Bengaluru: In what might come as a refreshing and welcome move, the government may change the protocol of playing the popular Christian hymn Abide With Me at the Beating Retreat ceremony.

 The Beating Retreat ceremony is held at the Vijay Chowk on January 29, three days after Republic Day. This time, the ceremony, which happens to be the most popular ceremony in the country, may end with Vande Mataram. 

Abide With Me, was written by a Scottish Anglican preacher named Henry Francis Lyte and it said to be a favourite of Mohandas Karamchand Gandhi.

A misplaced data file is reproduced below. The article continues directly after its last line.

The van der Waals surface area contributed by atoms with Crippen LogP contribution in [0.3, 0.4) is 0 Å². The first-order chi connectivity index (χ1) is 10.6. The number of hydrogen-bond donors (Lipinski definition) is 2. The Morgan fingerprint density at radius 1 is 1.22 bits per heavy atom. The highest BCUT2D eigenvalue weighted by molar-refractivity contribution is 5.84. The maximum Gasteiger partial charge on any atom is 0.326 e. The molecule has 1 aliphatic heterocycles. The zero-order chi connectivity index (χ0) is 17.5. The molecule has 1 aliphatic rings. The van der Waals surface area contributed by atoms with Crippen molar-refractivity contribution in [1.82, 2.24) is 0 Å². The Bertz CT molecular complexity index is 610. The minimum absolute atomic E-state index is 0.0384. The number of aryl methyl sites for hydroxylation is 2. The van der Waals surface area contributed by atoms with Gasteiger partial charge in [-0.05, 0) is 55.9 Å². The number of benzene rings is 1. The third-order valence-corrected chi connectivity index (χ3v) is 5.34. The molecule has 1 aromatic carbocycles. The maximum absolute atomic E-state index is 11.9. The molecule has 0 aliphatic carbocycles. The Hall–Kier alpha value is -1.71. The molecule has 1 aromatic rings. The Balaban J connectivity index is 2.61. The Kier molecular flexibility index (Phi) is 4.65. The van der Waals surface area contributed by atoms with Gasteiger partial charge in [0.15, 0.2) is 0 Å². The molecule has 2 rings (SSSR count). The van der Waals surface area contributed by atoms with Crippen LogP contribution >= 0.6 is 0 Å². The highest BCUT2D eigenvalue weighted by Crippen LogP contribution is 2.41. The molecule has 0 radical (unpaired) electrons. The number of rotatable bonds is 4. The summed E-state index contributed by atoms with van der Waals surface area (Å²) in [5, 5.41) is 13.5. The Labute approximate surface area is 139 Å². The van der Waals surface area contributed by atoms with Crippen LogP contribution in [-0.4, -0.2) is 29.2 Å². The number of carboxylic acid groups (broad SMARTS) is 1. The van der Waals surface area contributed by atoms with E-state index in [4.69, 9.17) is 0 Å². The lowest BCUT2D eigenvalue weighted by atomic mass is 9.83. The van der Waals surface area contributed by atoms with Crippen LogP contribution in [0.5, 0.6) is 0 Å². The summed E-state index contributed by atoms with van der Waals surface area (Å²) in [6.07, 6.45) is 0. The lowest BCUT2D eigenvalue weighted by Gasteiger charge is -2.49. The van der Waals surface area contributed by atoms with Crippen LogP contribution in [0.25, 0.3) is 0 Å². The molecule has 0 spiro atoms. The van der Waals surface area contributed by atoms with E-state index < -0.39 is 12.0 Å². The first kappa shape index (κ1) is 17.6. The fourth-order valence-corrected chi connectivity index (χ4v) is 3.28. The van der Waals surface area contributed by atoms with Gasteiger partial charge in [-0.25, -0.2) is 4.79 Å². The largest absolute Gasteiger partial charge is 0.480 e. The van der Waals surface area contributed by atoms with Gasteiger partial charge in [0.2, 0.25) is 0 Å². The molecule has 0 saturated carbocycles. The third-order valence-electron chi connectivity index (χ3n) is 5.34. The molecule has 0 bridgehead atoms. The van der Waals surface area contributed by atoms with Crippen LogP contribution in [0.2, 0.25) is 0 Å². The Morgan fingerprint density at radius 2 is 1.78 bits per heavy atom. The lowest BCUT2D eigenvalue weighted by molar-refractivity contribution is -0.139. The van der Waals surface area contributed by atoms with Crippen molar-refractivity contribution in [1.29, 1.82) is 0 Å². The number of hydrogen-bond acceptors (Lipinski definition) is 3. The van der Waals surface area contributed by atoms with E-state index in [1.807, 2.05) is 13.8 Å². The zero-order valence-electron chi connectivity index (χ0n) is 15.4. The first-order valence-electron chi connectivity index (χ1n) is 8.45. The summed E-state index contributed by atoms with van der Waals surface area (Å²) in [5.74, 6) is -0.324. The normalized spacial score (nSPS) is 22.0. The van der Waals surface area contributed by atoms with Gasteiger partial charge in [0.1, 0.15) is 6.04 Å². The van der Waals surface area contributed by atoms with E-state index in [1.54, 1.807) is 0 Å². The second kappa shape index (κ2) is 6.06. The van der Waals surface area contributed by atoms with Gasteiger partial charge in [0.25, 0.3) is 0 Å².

Organised by the ministry of defence, the brass bands of the three armed forces used to play the song. 

The ceremony takes place at the Raisina Hills and an adjacent square. 

It  is to be noted that, at the playing of its last note, the lights at the Raisina Hill are turned on, marking the end of the ceremony. After that, the principal conductor of the ceremony seeks permission of the President to close the ceremony. The bands then retreat to "Sare Jahan se Acha".

Beating Retreat' marks a centuries old military tradition, when the troops ceased fighting and returned to the camps at sunset at the sounding of the Retreat.

Last year, 18 military bands, 15 pipe and drum bands from regimental centres and battalions had participated in the ceremony.

There were 25 tunes composed by Indian musicians, including ''Indian Soldiers'', ''Herana Heran'', ''Mushkoh Valley'', ''Tejas'', ''The Great Marshal'' and ''Namaste India''.